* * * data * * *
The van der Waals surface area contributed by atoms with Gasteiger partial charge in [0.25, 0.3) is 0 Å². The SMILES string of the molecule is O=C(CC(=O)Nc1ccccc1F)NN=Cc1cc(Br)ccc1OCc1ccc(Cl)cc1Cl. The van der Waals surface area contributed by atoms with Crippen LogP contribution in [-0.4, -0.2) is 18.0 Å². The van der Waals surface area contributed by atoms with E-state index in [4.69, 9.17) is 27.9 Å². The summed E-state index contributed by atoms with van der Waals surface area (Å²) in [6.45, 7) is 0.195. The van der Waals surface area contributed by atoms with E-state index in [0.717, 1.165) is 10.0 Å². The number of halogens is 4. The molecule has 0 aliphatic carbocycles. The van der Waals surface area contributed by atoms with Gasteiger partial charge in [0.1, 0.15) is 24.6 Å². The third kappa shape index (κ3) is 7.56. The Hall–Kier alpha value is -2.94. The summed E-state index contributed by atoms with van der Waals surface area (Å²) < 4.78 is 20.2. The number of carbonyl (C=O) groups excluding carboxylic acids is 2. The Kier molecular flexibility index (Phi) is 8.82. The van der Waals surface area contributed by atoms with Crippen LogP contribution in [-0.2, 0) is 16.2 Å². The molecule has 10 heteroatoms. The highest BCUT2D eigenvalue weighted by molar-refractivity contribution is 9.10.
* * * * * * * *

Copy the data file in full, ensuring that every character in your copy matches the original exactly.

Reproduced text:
The van der Waals surface area contributed by atoms with Gasteiger partial charge in [0.25, 0.3) is 0 Å². The SMILES string of the molecule is O=C(CC(=O)Nc1ccccc1F)NN=Cc1cc(Br)ccc1OCc1ccc(Cl)cc1Cl. The van der Waals surface area contributed by atoms with Crippen LogP contribution in [-0.4, -0.2) is 18.0 Å². The van der Waals surface area contributed by atoms with E-state index in [4.69, 9.17) is 27.9 Å². The summed E-state index contributed by atoms with van der Waals surface area (Å²) in [6.45, 7) is 0.195. The van der Waals surface area contributed by atoms with E-state index in [0.717, 1.165) is 10.0 Å². The number of halogens is 4. The molecule has 0 aliphatic carbocycles. The van der Waals surface area contributed by atoms with Gasteiger partial charge in [0.1, 0.15) is 24.6 Å². The third kappa shape index (κ3) is 7.56. The Hall–Kier alpha value is -2.94. The summed E-state index contributed by atoms with van der Waals surface area (Å²) < 4.78 is 20.2. The number of carbonyl (C=O) groups excluding carboxylic acids is 2. The Kier molecular flexibility index (Phi) is 8.82. The van der Waals surface area contributed by atoms with Crippen LogP contribution in [-0.2, 0) is 16.2 Å². The molecule has 10 heteroatoms. The highest BCUT2D eigenvalue weighted by molar-refractivity contribution is 9.10.